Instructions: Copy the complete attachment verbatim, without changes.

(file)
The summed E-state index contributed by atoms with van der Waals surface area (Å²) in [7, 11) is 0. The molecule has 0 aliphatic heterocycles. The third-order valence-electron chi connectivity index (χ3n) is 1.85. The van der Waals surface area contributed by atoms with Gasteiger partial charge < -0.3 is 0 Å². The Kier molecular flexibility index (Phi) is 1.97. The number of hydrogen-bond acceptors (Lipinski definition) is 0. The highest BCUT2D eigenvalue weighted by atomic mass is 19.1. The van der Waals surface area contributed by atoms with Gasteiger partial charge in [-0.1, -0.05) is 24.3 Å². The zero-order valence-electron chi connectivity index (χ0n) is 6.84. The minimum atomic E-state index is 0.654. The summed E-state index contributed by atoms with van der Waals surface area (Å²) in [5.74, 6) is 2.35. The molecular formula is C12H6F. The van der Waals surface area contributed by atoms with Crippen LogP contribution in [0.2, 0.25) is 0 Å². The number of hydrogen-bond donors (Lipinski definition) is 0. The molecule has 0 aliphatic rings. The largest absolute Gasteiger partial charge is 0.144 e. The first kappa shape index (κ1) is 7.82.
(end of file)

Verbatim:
The summed E-state index contributed by atoms with van der Waals surface area (Å²) in [7, 11) is 0. The molecule has 0 aliphatic heterocycles. The third-order valence-electron chi connectivity index (χ3n) is 1.85. The van der Waals surface area contributed by atoms with Gasteiger partial charge < -0.3 is 0 Å². The Kier molecular flexibility index (Phi) is 1.97. The number of hydrogen-bond acceptors (Lipinski definition) is 0. The highest BCUT2D eigenvalue weighted by atomic mass is 19.1. The van der Waals surface area contributed by atoms with Gasteiger partial charge in [-0.1, -0.05) is 24.3 Å². The zero-order valence-electron chi connectivity index (χ0n) is 6.84. The minimum atomic E-state index is 0.654. The summed E-state index contributed by atoms with van der Waals surface area (Å²) in [5.74, 6) is 2.35. The molecular formula is C12H6F. The van der Waals surface area contributed by atoms with Crippen LogP contribution in [0.2, 0.25) is 0 Å². The number of hydrogen-bond donors (Lipinski definition) is 0. The molecule has 0 aliphatic rings. The largest absolute Gasteiger partial charge is 0.144 e. The first kappa shape index (κ1) is 7.82.